2-3.1 Pilot air dump equipment. The pilot air dump system consists of a pilot control valve and a dump valve at each height control valve along with the necessary plumbing and wiring. The electrically operated pilot control valve has an electric coil on each side of the valve. Switched + voltage is used to energize these coils. When a coil is energized, the pilot valve is shifted to the travel or dump position. In the travel position, the pilot control valve connects the individual dump valves to an exhaust port. This allows the dump valves to shift to the travel position, allowing the height control valves to control the air in the air bags. In the dump position, the pilot control valves uses air pressure to shift the individual dump valves to the dump position. In the dump position, the height control valves are isolated from the air bags and the air is exhausted from the air bags.

Note: Air pressure is required to shift the pilot control valve from one position to another. If the system air pressure is low, the valve may not shift until adequate air pressure is built up in the system with the engine air compressor.

HWH Suspension

2-3.2 HWH pilot dump controls are part of the system control box or control panel. There will be a + voltage output for dump and travel. With a touch panel controlled system, each output will be fused. With a 200 series joystick leveling system, both outputs are protected with the main panel fuse. HWH supplies a harness to connect to the pilot control valve. This harness has three wires in it and terminates into a 4 pin UML connector. The three wires are a black wire labeled 9300 for the dump signal, a black wire labeled 9301 for the travel signal and a white wire for ground. One end pin has no wire, the next wire is the white ground wire, the next wire is the black 9301 travel wire and the other end pin is the black 9300 dump wire. Refer to system electrical connection diagrams for specific control box or panel connections, fuse locations and led information where applicable.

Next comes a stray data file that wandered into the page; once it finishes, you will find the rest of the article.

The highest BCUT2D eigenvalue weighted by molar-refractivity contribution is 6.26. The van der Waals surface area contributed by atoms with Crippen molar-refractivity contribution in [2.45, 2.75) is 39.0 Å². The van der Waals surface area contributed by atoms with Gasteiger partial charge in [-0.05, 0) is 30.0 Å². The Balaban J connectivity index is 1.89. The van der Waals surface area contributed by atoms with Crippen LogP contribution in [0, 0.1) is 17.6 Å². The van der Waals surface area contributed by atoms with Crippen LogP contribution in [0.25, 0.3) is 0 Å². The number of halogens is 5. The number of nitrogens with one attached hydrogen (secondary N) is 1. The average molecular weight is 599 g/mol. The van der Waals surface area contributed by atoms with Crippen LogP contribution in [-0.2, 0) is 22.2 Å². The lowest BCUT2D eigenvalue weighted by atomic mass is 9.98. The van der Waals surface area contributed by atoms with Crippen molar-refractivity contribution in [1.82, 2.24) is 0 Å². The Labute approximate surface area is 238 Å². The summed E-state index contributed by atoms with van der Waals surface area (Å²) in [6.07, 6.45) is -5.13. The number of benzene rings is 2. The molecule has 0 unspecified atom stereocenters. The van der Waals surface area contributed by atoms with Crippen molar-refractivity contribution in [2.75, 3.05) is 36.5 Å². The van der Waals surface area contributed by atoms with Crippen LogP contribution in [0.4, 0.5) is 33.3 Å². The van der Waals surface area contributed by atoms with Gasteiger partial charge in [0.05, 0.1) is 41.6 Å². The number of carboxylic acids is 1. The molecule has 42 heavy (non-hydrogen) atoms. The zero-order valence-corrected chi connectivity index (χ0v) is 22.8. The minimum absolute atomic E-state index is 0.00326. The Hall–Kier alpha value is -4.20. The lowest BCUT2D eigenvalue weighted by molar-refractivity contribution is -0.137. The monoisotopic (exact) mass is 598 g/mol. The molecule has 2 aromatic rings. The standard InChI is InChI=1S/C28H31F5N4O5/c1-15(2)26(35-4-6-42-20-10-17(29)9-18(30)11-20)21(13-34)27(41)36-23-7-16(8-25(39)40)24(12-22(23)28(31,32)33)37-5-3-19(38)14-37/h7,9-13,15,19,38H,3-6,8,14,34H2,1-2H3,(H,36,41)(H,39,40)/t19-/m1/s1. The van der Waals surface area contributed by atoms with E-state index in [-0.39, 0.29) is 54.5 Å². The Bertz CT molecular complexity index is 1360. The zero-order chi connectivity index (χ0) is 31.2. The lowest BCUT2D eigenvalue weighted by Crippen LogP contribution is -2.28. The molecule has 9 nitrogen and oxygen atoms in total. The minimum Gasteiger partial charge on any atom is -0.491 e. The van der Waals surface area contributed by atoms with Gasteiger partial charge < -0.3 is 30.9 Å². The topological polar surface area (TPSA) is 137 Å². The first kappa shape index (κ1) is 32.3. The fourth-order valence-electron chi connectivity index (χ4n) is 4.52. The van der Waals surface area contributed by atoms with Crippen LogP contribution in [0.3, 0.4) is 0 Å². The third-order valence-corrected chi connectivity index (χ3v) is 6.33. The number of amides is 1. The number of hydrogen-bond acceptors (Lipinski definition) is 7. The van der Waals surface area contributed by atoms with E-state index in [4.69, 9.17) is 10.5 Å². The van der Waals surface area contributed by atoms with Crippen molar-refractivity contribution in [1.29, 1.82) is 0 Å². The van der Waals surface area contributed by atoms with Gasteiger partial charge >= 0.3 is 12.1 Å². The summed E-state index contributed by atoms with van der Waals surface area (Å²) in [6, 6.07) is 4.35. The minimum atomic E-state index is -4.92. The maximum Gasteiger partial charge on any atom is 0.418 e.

2-3.3 Pilot dump operation. Each different type of control system operates the pilot dump system a little differently. One thing that is consistent between all of the systems is that the ignition must be on and the park brake must be set for the pilot dump system to dump the air. Another consistent feature is when the ignition is on and the park brake is off, there is a + voltage signal to the travel side of the pilot control valve.

There are several types of pilot dump controls for past or present, manual and automatic systems.

1.) There is a rocker switch panel that can be used with or without any leveling system. The panel only has a fuse and a rocker switch. With the ignition on and the park brake set, push the rocker to “AIR DUMP”. This will shift the pilot control valve to the dump position and the air will dump from the air bags. With the ignition on, push the rocker switch to “TRAVEL”. This will shift the pilot control valve to the travel position. The air bags should start to fill and the vehicle should return to ride height. If the ignition is on and the park brake is released, the pilot control valve will shift to the travel position.